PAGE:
Recently, US Senate Majority Leader Harry Reid was invited to speak before the Nevada legislature. What did he talk about? The national debt? America’s budget woes? Other issues of national import?
Nope. Nanny Reid devoted his time to a cause that must have left his listeners scratching their heads. In a state famous for its small-government libertarian attitudes, Harry Reid wins Reason.TV‘s coveted Nanny of the Month award for arguing for a ban on legalized prostitution:
Talk about a kill-joy! And what’s he got against a girl making a living, eh?
Seriously, regardless of what one thinks of prostitution*, this was hardly a topic a United States senator needed to scold his legislators for, although Harry does seem to enjoy scolding. Prostitution typically falls under a state’s police powers; the federal government has no role in this, other than preventing cross-border sex trafficking. But that’s not at issue here: Nevada allows counties to license brothels as they see fit. Reid’s hectoring is simply another example of federal officials inserting their noses into places they don’t belong, trying to impose one-size fits all policies to social issues where there may be strong regional differences in opinion. It’s not only nannyish, it goes against our federal system of divided powers.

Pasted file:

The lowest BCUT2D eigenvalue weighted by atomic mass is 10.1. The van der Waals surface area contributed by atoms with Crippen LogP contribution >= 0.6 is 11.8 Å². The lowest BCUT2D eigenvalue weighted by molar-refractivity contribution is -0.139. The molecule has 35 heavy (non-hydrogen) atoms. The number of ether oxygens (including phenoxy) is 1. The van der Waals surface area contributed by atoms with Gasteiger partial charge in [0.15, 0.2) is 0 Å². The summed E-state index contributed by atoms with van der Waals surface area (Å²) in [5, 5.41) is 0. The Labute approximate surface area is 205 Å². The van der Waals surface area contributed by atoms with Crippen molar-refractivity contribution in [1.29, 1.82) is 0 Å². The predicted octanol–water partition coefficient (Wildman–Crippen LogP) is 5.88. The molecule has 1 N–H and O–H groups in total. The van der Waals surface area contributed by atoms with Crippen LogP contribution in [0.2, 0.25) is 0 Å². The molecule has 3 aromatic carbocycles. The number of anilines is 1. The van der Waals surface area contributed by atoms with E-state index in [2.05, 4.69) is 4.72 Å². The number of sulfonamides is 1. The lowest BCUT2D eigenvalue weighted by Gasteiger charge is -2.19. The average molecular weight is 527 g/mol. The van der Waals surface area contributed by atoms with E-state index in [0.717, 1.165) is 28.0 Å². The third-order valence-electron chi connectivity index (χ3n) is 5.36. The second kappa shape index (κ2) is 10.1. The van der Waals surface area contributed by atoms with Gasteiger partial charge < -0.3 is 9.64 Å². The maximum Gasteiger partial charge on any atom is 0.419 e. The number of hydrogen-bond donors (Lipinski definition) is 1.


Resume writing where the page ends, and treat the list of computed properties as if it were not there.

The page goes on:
So, knock it off, Harry. Let Nevada handle its own problems, and you deal with the national issues your voters elected you to deal with.
*For the record, I favor decriminalizing prostitution both because it is a consensual act† between individuals that shouldn’t be government’s concern and because I support a broad private right to make a contract between adults, including sex in return for payment. I also think that many of the problems associated with prostitution (STDs, white slavery, pimping) would be eliminated or greatly lessened by decriminalization. And it would allow more law enforcement resources to be directed toward genuine sex crimes, such as child pornography and child prostitution.
†On the other hand, I don’t agree with the idea of the legalization of hard drugs, since I haven’t been convinced that the social costs would be outweighed by the gain in individual liberty. Yet another reason why I’ll never be a “Big L” libertarian.
UPDATE: Edited to fix some really sloppy typing. Yeesh.